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An In Depth Look At The Top 5 Boxing Injuries



What is Shoulder Dislocation?

Shoulder dislocation is a common injury among boxers and participants of other contact sports which involve heavy knocks to the body.

A dislocated shoulder is when the humerus bone (that's the long upper section of the arm) has come away from the scapula (also known as the shoulder blade). This separation occurs at the glenohumeral joint.

It is characterised by pain in the shoulder, loss of moment in the shoulder, a change in the usual rounded appearance of the shoulder often replaced by a squared off look, and the sufferer protectively cradling their arm across their chest.

There are three variations of shoulder dislocation:

  • Anterior is the most common with more than 95 per cent of dislocations categorised by forward separation of the humerus.
  • Posterial dislocation is when the humerus is forced backwards. This form of dislocation can result from contact sports but is more common from seizures, electric shock or weakness in the rotator cuff muscles.
  • Inferior dislocation is the rarest from of shoulder dislocation and is a result of hyperextension in the upper limb when it is under resistance. This type of injury can lead to ligament damage.

Interesting Fact: Out of all the joints in the body the shoulder joint has the greatest range of motion making it more prone to this type of injury.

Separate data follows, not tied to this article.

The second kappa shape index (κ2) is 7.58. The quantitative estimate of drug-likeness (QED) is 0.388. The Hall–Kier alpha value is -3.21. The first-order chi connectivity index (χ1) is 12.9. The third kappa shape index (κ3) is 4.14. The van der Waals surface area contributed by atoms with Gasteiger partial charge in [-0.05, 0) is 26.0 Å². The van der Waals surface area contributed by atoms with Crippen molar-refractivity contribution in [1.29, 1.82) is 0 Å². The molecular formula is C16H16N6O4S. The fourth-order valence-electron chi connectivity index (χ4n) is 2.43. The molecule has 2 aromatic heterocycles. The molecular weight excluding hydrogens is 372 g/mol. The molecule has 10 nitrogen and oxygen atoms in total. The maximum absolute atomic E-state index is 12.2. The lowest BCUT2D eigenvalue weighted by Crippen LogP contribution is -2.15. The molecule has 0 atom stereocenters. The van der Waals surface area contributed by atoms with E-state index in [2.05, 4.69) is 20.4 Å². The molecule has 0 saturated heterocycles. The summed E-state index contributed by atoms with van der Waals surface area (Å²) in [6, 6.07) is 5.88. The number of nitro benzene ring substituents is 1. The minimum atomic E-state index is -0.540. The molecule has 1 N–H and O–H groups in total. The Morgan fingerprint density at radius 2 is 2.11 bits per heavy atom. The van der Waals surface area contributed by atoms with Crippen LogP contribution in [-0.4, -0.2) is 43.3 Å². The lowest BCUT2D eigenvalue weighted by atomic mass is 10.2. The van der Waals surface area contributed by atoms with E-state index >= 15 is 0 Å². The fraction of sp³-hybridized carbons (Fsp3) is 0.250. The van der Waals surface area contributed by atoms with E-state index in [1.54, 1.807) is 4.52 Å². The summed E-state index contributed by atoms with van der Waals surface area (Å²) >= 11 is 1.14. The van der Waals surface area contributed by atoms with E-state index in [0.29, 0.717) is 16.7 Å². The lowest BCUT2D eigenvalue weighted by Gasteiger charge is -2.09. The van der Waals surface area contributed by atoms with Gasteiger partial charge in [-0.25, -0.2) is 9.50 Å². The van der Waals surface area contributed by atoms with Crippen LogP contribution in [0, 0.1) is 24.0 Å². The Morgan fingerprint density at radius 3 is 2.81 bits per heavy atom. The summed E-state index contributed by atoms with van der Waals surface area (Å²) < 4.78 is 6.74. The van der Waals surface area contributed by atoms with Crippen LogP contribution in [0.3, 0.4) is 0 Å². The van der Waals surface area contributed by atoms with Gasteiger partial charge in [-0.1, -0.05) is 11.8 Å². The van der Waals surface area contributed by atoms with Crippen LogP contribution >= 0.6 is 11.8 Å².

Dislocated Shoulder in Brief



What can you do to prevent Shoulder Dislocation?

As a boxer using the correct form is important. Over doing a movement or blocking incorrectly can lead to injury. Shoulder dislocation is however a risk with boxing and other contact sports because of the nature of these games. The best preventative measures are regular exercise with stretching at the beginning and end of workouts and conditioning.

What should you do if you suffer from Shoulder Dislocation?

Anterior dislocation is most common with boxers and is the easiest type of dislocation to recognise. This means they can be dealt with fast.

As with all dislocations a sufferer should never attempt to set the joint back in place themself. This should only be done by a trained doctor.

After the shoulder has been set right rest is the next step on the road to recovery.

Wearing a shoulder support or placing the arm in a sling for about two to three weeks will help to immobilise and protect the joint allowing it time to heal. Pain should be noticeably reduced when the joint is repositioned but any prolonged discomfort can be dealt with by applying an ice bag or cold compress to the affected area as needed.

After this period of rest rehabilitation exercising with a physio will help to restore movement and strength in the shoulder. Gradually building up strength in the arm and shoulder with resistance bands is a recommended treatment.



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